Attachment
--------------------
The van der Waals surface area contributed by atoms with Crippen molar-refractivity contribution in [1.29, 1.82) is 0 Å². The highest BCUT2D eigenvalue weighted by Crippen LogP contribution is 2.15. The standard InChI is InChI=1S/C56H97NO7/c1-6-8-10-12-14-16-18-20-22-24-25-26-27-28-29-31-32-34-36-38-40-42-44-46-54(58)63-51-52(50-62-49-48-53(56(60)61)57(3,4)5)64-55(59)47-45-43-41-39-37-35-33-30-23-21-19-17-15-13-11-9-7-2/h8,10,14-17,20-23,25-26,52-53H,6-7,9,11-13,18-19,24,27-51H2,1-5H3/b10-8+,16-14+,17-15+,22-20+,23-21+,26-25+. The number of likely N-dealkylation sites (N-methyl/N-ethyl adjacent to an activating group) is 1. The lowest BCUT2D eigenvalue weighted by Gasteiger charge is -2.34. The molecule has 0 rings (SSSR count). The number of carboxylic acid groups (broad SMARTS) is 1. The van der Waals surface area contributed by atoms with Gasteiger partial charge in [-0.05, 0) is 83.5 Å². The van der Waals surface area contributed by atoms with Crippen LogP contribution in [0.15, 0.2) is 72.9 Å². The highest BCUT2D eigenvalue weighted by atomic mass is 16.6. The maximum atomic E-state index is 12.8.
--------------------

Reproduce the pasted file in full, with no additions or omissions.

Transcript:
The van der Waals surface area contributed by atoms with Crippen molar-refractivity contribution in [1.29, 1.82) is 0 Å². The highest BCUT2D eigenvalue weighted by Crippen LogP contribution is 2.15. The standard InChI is InChI=1S/C56H97NO7/c1-6-8-10-12-14-16-18-20-22-24-25-26-27-28-29-31-32-34-36-38-40-42-44-46-54(58)63-51-52(50-62-49-48-53(56(60)61)57(3,4)5)64-55(59)47-45-43-41-39-37-35-33-30-23-21-19-17-15-13-11-9-7-2/h8,10,14-17,20-23,25-26,52-53H,6-7,9,11-13,18-19,24,27-51H2,1-5H3/b10-8+,16-14+,17-15+,22-20+,23-21+,26-25+. The number of likely N-dealkylation sites (N-methyl/N-ethyl adjacent to an activating group) is 1. The lowest BCUT2D eigenvalue weighted by Gasteiger charge is -2.34. The molecule has 0 rings (SSSR count). The number of carboxylic acid groups (broad SMARTS) is 1. The van der Waals surface area contributed by atoms with Gasteiger partial charge in [-0.05, 0) is 83.5 Å². The van der Waals surface area contributed by atoms with Crippen LogP contribution in [0.15, 0.2) is 72.9 Å². The highest BCUT2D eigenvalue weighted by atomic mass is 16.6. The maximum atomic E-state index is 12.8.